Objective: This study investigated relations between implicit and explicit attitudes toward physical activity, as well as the role of individual differences in introspective access as a possible moderator of implicit-explicit attitudinal concordance. Design: The design was non-experimental and involved self-report and behavioral measures. Method: Undergraduate students (N=203) completed explicit measures of attitudes toward physical activity and its outcomes. They also completed a Single-Category Implicit Association Test adapted to assess implicit evaluative attitudes toward physical activity. Results: Implicit and explicit attitudes toward physical activity were unrelated and neither private self-consciousness nor private body consciousness moderated the relation. Conclusions: These findings support the theory that implicit and explicit attitudes toward physical activity are independent systems. We discuss the implications of these findings for physical activity promotion efforts.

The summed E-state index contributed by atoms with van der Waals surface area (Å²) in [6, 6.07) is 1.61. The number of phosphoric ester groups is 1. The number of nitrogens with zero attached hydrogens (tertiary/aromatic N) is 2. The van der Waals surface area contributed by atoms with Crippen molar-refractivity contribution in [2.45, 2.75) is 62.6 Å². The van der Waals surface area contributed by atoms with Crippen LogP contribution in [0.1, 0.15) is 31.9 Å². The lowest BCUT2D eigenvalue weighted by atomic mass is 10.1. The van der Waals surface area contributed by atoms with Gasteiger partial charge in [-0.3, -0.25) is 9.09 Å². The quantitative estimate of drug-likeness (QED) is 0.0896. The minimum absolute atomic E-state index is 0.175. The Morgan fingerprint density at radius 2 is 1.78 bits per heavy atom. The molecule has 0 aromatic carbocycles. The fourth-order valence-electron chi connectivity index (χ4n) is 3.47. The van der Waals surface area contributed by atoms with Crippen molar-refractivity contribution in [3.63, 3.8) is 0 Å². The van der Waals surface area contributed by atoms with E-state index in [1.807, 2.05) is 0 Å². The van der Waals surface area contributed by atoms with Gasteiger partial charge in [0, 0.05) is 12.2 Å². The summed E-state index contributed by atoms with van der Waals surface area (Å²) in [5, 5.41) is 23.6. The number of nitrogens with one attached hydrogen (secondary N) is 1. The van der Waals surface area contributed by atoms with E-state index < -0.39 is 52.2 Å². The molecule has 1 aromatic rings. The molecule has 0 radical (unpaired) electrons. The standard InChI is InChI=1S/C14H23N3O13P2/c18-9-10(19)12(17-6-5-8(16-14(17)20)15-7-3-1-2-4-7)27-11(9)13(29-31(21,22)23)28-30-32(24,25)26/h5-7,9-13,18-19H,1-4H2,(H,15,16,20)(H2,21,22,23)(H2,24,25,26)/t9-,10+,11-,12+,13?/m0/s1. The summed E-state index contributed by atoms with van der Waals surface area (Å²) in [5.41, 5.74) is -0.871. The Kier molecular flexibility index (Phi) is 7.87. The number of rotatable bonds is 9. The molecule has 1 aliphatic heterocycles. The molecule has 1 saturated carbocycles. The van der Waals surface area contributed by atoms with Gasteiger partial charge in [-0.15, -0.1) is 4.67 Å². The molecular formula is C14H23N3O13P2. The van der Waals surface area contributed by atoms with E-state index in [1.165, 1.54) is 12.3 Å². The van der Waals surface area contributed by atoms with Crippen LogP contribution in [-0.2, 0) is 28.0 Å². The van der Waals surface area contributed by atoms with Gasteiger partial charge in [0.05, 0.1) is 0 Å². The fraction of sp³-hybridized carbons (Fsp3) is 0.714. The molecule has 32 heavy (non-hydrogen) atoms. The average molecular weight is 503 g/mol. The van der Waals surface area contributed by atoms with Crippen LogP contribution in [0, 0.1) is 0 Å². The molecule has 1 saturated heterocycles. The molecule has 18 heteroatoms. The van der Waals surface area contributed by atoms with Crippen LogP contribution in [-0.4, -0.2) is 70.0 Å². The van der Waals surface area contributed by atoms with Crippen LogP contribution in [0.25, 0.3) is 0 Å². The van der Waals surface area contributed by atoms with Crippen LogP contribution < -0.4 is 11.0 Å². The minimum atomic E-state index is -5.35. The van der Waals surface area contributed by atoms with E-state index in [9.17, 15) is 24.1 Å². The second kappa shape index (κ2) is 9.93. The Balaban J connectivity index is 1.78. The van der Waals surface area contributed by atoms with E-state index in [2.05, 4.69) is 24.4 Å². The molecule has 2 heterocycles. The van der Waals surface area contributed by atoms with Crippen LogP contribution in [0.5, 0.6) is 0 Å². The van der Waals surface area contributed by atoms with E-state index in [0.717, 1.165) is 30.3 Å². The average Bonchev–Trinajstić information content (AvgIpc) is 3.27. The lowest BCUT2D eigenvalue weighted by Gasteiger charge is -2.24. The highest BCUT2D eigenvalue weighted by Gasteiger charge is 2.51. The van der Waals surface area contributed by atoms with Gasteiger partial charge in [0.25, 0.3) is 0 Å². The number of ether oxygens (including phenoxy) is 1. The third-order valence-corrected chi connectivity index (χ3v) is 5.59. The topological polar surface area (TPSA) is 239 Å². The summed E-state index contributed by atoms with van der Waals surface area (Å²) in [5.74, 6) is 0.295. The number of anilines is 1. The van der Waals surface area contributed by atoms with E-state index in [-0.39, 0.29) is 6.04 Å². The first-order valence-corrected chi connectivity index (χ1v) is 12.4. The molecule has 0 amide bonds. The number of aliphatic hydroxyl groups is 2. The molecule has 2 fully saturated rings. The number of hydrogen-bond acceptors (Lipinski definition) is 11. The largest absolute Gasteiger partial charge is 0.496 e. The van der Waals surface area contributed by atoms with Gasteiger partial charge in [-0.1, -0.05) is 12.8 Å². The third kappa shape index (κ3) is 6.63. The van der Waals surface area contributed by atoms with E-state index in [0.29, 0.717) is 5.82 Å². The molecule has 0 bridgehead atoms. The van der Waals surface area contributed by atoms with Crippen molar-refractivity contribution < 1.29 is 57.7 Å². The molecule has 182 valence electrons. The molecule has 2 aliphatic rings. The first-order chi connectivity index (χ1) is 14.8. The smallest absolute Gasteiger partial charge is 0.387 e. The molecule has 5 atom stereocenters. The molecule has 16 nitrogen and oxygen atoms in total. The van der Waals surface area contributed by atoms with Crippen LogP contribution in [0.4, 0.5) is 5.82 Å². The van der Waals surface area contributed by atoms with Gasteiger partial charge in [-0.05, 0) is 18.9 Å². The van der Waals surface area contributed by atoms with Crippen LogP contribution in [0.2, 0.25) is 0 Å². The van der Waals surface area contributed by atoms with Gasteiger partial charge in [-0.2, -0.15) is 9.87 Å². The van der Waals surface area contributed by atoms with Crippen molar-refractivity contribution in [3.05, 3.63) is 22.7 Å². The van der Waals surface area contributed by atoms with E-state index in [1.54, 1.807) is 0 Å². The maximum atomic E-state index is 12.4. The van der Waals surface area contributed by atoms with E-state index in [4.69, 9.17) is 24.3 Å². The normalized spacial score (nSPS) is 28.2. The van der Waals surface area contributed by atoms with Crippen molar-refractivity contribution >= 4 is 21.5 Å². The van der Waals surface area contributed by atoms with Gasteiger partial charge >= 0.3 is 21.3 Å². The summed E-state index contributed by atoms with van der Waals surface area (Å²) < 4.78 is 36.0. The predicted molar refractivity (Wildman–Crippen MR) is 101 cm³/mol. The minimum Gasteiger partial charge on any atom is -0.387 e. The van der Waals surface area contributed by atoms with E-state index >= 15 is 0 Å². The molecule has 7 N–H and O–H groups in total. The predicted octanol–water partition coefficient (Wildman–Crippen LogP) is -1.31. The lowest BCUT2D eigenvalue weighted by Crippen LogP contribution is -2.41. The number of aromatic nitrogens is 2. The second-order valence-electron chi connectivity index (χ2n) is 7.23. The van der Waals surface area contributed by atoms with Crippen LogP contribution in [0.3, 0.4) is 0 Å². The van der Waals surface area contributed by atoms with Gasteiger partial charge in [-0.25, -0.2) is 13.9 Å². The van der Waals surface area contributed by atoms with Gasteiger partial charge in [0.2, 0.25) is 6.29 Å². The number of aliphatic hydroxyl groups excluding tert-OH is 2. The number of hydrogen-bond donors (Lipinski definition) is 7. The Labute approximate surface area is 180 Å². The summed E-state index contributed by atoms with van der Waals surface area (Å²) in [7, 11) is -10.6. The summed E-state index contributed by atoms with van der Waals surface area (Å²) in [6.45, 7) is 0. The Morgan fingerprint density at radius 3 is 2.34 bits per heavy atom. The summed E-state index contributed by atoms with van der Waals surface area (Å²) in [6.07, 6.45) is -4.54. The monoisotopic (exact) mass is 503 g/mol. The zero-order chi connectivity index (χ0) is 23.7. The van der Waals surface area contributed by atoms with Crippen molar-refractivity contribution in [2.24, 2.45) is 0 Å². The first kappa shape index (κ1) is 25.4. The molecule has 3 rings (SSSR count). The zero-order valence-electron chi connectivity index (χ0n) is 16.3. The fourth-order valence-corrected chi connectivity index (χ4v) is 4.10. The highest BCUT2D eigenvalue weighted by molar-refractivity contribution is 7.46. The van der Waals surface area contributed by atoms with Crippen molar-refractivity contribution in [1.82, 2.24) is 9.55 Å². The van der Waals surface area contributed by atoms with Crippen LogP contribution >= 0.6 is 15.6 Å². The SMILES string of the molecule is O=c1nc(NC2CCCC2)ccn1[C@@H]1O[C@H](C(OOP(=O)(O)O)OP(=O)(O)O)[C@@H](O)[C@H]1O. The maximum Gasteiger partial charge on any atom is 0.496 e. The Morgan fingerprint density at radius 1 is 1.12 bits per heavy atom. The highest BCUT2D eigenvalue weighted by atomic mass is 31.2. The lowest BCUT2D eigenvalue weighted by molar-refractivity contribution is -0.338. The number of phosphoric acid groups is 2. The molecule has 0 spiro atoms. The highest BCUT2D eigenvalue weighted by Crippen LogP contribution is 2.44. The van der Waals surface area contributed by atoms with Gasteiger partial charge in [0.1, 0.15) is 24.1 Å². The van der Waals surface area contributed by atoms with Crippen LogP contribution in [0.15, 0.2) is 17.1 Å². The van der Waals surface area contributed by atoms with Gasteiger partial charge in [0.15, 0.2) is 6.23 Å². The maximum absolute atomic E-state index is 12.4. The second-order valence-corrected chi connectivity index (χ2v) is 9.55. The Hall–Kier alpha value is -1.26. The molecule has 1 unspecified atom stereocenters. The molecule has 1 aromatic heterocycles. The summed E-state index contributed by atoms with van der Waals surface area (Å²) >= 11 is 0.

All Science Journal Classification (ASJC) codes
- Applied Psychology